by Brooks Riley
I'm standing at the window looking north over a small garden with several different kinds of trees and bushes. If I refine my intake of visual information, I am, in fact, gazing at many different shades of green at once, perhaps even all of them (at least 57, like Heinz). There's the middle green of leaves on a thorny bush in the sunlight, and on the same bush, a darker green tweaked by shade. Add to these variations of light the variety of flora in my view, and I come away with a whole alphabet of green—the common green of a lawn, the brown green of dying leaves, the gray-green highlights of a fir tree, the black green of certain waxy leaves, the lime green of new leaves on a late bloomer, the Schweinfurt green of certain succulents. Green in nature is a chlorophyll-induced industry all its own—a Pantene paradise. . .
. . . for those who love green.
I do not love green. Separated from nature, green is a travesty. I was born with green eyes, and I do love them, but I wouldn't want their hue on my sofa or my walls or my bedspread or my person. Removed from nature, decorative green is a shabby attempt to remember nature or worse, to try to recreate its effect on us. As a child I was attracted to green olives, acquiring a taste for them that had as much to do with their color as with their shape. But olive green is not that far from baby-couldn't-help-it green, or drab Polizei green (slowly being phased out in favor of blue), and removed from its smooth round humble origins in an olive, loathsome. So too the so-called institutional green, once thought to soothe the troubled souls of those coerced to spend time in schools, hospitals, or insane asylums.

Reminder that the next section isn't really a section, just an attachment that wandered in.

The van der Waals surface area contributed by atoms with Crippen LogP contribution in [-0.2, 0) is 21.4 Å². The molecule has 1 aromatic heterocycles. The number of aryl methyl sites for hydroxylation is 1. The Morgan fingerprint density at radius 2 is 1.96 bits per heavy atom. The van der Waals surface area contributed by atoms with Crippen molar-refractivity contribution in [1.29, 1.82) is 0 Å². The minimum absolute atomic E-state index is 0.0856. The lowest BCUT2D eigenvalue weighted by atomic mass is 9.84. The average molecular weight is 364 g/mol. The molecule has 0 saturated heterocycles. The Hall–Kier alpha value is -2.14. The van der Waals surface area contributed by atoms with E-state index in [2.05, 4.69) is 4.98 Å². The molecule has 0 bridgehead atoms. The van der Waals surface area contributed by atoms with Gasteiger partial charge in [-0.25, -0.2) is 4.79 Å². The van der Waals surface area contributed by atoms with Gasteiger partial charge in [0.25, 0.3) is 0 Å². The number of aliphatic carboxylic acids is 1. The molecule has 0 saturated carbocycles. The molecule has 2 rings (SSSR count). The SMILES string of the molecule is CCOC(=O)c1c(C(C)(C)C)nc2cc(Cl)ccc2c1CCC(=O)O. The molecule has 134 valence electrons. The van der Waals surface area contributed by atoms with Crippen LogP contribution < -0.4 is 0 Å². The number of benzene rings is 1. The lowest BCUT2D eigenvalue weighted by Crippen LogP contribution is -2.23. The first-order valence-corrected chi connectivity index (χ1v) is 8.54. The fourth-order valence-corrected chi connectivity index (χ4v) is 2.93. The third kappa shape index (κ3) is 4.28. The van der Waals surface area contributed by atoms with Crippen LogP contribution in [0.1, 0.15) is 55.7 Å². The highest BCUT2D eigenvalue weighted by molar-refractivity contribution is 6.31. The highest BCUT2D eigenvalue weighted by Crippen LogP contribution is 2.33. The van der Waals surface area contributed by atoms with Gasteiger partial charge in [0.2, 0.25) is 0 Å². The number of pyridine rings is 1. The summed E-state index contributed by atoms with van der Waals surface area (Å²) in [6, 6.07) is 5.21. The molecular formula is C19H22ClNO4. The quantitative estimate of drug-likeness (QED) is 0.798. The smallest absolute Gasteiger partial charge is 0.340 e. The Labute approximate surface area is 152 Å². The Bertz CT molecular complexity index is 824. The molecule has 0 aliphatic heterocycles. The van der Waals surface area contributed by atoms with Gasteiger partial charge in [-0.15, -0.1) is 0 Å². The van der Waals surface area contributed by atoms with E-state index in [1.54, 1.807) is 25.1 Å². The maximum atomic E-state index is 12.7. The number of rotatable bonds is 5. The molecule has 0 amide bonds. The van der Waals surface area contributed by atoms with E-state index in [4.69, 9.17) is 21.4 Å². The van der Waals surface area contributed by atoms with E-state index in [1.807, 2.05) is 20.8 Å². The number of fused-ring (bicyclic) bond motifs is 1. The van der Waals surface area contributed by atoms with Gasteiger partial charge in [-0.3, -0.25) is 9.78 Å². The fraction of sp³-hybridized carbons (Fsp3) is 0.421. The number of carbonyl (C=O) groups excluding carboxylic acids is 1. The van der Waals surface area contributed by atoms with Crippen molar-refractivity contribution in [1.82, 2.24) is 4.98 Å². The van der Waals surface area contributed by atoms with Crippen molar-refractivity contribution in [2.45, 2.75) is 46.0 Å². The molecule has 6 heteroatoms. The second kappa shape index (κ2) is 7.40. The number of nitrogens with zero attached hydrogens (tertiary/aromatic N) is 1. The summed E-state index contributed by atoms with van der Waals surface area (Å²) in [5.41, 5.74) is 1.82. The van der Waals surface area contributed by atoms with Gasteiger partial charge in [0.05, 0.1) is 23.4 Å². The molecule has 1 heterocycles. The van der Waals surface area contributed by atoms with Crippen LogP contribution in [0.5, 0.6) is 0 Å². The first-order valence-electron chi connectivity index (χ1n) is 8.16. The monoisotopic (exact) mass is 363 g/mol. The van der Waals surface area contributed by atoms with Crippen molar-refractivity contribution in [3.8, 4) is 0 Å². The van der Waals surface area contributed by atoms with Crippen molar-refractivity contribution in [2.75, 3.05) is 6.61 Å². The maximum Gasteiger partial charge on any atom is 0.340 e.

I'm not here to condemn another's love of the color green. And from a Pantene point of view, I confess to appreciating certain shades of green (artichoke green, celadon green), as long as I don't have to apply them to anything.
Color preference is a personal matter, and undergoes changes as we ourselves change. When I was seven, my mother said, “We'll paint your room any color you want.” Without a blink I barked “Pink!” Needless to say, she winced, and I've been wincing ever since. It didn't take long for me to see the error of my ways as I grew out of the implicit frills of that color toward a subtler palette of preferences. After a brief flirt with, yes, hunter green, I finally settled on taupe, umber, sienna, ochre, wheat, aubergine, most of the greys, and those two dependable non-colors, black and white. Each serves a function as base color, the starting point for a foray into more obvious colors like red, yellow, blue, pink, and other bright colors on a limited basis. Bright colors are like seasoning, to spice a palette, not to be the main event. Like the flowers in a meadow, bright colors complement a background, and create a synergistic effect.